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Thursday, November 09, 2006

Web 2.0 and IT departments

A couple of days ago I attended Toronto’s second Enterprise 2.0 Camp. My thanks to Tom Purves for organizing this, and to Firestoker and PROFIT Magazine for sponsoring.

I’m not going to blog about the event in general, but a comment Tom made during his presentation is something I’d like to talk about. Tom remarked that IT departments like Web-based applications because they’re easier to support: no need to install or update software on all those PCs. I’ve heard this comment before, and I can well believe it.

But are the IT departments doing themselves out of jobs? Once might respond that applications still need to be installed and maintained on corporate servers. But more and more the enterprise is becoming dependent on Web-based services outside the firewall. Knowledge workers depend on Google and XE.com, for instance, and as other services become available that are helpful for their jobs they’ll use them too. The IT department might install something locally, but probably not for a while, and even then why not just use the application that’s available to you even when you’re not in the office? (Sure, there are VPNs, but using them is an inconvenience.) Also, if you’re working on a project with vendors or other partners, it’s easiest to use applications that aren’t behind anyone’s firewall.

In the late 1970s I worked for what was then called a timesharing company, I.P. Sharp Associates. We sold access to applications that ran on our servers (as they would now be called), and because the public Internet didn’t yet exist we had our own far-reaching network (supposedly the world’s largest private packet network). A lot of our business came from corporate users who wanted to get things done and couldn’t wait for their always-backlogged IT departments to provide what was needed. So in effect we helped them do an end run around their IT departments. As business-oriented applications increasingly become available on the Web, this will happen again, but on a tremendously larger scale.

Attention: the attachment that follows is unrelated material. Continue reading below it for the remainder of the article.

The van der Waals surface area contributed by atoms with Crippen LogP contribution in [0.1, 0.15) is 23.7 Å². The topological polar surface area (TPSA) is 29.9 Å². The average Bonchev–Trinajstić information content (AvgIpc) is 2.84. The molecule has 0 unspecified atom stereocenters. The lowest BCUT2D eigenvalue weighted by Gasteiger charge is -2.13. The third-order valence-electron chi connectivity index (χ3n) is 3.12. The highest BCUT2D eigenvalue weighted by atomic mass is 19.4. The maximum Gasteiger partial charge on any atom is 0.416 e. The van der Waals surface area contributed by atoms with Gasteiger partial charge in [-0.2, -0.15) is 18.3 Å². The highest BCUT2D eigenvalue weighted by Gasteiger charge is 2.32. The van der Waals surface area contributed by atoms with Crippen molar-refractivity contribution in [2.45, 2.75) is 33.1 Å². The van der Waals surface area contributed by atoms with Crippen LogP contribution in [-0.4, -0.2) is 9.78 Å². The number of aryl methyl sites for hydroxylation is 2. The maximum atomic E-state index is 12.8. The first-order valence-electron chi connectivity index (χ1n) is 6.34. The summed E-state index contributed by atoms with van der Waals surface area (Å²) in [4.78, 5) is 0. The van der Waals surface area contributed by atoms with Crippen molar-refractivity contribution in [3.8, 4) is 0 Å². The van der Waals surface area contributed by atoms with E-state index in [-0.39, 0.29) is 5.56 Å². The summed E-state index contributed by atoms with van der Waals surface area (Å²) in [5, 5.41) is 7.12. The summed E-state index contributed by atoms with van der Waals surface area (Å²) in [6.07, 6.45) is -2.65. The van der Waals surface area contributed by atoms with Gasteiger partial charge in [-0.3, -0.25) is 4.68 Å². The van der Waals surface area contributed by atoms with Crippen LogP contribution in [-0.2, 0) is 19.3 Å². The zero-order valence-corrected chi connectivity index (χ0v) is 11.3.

Score another point for Nicholas Carr’s Does IT Matter?

UPDATE: since I posted the above, Business 2.0 Magazine has written a similar story. You can read it here.

2 Comments:

Anonymous /pd said...

interesting you worked for IP Sharp, they did some MOD stuff (navy) a long time ago (circa '82) with IBM/360 stuff and a lot more in the West too !!

you should tell me your stories:)-

Tuesday, November 14, 2006 at 7:14:00 PM EST  
Blogger Rohan Jayasekera said...

Sure, Peter, I have lots of good stories about I.P. Sharp Associates. (For those of you who have never heard of it, part of the reason is that it was bought by Reuters in 1987 and its name disappeared. I became a Reuter employee and suddenly found myself getting 5 weeks of vacation a year, something almost unheard of in North America.)

I never worked on any of the secret stuff myself. I did work in the Ottawa office during 1983, but by the time I moved to the head office in Toronto my security clearance had still not come through from the federal government, nearly a year after the application had been filed. It wasn't even a particularly high level of clearance, I'm sure.

Speaking of which, I do have a story that is not related to I.P. Sharp but is related to Canadian security clearances. In 1991 or 1992 a CSIS agent came to my home (after arranging this appointment by phone) to interview me about a friend of mine who had applied for an upgrade of her security clearance from Top Secret to Top Secret Special Access. I was her "long-term reference", someone who had known her for at least 10 years. Well, this agent asked me various questions about whether my friend had any Communist leanings. This was after the Berlin Wall had ended. I kept waiting for questions about sympathies to the Palestinian cause, etc. There were none.

Wednesday, November 15, 2006 at 1:15:00 PM EST  

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